Jemusic wroteI am not sure SV is completely at fault though. But yes it may not be the best tool either. What I found with the spectrum analyser is the dynamic nature of it. There are some artifacts for sure at the start of an automated fade. But what you don't see in SV is how the artefacts are also reduced in level as the signal level goes down in real time. That was interesting. And also the fact they are always 60 dB apart. I still think it is nothing too much to worry about.



SV show as much going on at every multiple of fundmental frequency - you see nothing of this, like third partial, in other analyzers. I have not found one other analyzer/eq that show any activity at third at all.

What I saw at most, was -60 dB at first partial being 2 kHz which is the nature of various warmifiers that generate some at octaves to sound phatter etc. Do ramps is StudioOne and you have a built in warmifier, kind of. Very subtle, but still.

Bluecat was good in it going down to -120 dB so you can follow through the fade in action.

SV is buggy and does not represent a truthful picture. It shows bands of anomalies at every multiple of fundamental, and same levels too. This is bogus as I discovered. They a cumulating something in absurdom.

Interesting in that different daws show different degree of those artifacts in SV, but don't know what that is - certainly not on the levels portrayed which I believe would be audible. THD of 0.3% would be audible for someone that spent enough time mixing(THD is measured at first odd partial being 3 x fundmental).

I spent an hour with some classical music with a lot of brass and choirs and stuff - rich on frequencies - and created two same tracks and small ramps of 1 dB all the way, up and down, on one, and nothing on the other and used exclusive solo between them trying to spot anything different - and fail finding any differences.

I feel perfectly safe to use automation, VCA's and nested VCA's as needed in StudioOne.

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by niles on Mon Mar 18, 2019 2:55 am
I did a simple test too by rendering a 440hz sinus with a short fade in both Studio One and Live. I isolated the sound that was added by the automation ramp. In contrast to Live, there is some noticeable noise (when knowing what to listen to) at the part of the automation ramp in Studio One's result.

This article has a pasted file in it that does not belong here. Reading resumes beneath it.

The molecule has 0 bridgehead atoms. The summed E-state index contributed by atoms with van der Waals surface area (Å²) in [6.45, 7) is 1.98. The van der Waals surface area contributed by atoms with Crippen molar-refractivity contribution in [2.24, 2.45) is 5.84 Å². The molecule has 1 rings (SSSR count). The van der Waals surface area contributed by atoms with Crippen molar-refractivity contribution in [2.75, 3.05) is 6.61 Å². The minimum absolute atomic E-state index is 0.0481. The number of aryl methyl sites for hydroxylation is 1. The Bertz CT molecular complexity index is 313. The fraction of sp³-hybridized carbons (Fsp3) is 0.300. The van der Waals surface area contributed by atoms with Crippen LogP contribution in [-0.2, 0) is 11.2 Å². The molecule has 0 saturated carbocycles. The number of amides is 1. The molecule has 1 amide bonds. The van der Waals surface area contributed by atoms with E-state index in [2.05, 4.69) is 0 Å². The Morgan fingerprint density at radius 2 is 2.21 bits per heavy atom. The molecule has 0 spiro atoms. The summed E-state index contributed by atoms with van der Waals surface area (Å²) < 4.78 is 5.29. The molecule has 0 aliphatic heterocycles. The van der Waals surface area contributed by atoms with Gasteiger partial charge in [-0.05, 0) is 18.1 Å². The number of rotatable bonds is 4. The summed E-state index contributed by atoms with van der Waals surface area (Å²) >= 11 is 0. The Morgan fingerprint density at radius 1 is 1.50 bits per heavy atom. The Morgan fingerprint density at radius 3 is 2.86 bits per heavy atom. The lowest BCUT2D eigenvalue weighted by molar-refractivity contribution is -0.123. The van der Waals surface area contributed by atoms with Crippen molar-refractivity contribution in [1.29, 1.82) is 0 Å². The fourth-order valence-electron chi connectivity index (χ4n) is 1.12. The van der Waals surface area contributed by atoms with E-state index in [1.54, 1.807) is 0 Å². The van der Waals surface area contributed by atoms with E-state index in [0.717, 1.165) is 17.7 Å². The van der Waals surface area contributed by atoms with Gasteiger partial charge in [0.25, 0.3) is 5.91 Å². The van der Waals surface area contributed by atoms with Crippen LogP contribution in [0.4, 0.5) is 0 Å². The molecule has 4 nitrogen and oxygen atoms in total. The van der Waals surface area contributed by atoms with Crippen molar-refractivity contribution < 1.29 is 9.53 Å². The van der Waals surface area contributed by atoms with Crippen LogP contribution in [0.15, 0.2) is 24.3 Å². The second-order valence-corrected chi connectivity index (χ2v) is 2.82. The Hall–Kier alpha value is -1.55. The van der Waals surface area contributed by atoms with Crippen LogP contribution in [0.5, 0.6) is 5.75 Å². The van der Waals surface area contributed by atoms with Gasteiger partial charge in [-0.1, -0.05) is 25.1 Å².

What this means in real life situations with dynamic content, a broader frequency spectrum and probably a lot more going on, I'm not sure. Still it can be valuable information for certain delegate tasks.

For those interested, here's a video of the test I did:

phpBB [video]


Additional info: Both Cubase and Studio One introduced noticeable noise. While Live, Bitwig and Reason introduced less obvious noise. I also noticed that similar noise introduced by plugins is equal across DAW's. For instance Plugin X performs just as good/bad in DAW B or C.
I also noticed that changing the processing buffer, also changes the noise pattern.

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by Skaperverket on Mon Mar 18, 2019 1:36 pm
Thank you so much for sharing your results and thoughts, niles! Much appreciated!

Unfortunately, you are right, it's clearly audible once we know what to listen for.

I finally found some time myself to test this, and here are some of the things I've come across:

1. Event fades produce slightly less noise than fades done by automating the volume fader.

2. The noise occurs also when playing back smaller automation moves, say a dB up, a dB down. I.e. not only long fades.

3. The noise can become very noticeable once I start applying processing after the automation, f.i. if I use distortion after the automation. In some cases, when using heavy distorion and a hi pass filter after the volume automation, a chattering sound of this noise was the most prominent sound in the whole signal.

Other points of interest:

4. The curve of the event fade and the curve of the volume fader automation do not match, so when both are set to a linear curve, they'll sound very different. I never compared this before, just going by ear, but still interesting and nice to be aware of.

5. When an instrument track/channel is record enabled, you get zipper noise when moving the volume fader while playing bass notes.

6. I tried to find a replacement for the volume fader for automating volume. Unfortunately, the Mixtool plug-in also makes noise. In fact, most of the plug-ins I tried did make some noise, but slightly less. The gain fader of Goodhertz seems to be the cleanest one I've found so far, with no audible problems under the same (extreme) conditions as described in 3.

7. The amp envelope in SampleOne also makes a similar noise. Applying distortion and filtering after this is not unheard of, so this should in my opinion also be looked into.
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by Jemusic on Mon Mar 18, 2019 2:42 pm
Well I have changed my tune as well. I agree with both Niles and Skaperverkert that this can be heard. And here is the way to really hear it. I have been trying to figure out a way to hear these artifacts,

2nd Sense Audio are giving away a free EQ. Here:

https://2ndsenseaudio.com/plugins/

Scroll right down to the bottom of the page for the free EQ. What is cool about this EQ is that in cut mode it can provide a max of 60 dB attenuation. Something that most EQ's cannot do. So notch out the tone. Set a single band for 440 Hz (or the exact frequency of your tone) and very steep Q and max attenuation. This EQ needs to be inserted on your main output mix, not on the track itself. (if its on the track you want hear anything at all, artifacts also get attenuated!)

Although the tone is still there it is super quiet now. What you will hear is the artefacts generated by the fade. You will need to crank your monitors though right up! Niles is also correct in that changing the buffer size also alters the sound of the noise at the fade. I still say that in most cases compared to the full signal level these artifacts are harder to hear. But once you do this notch test and you really start to hear them then you know what you are listening for.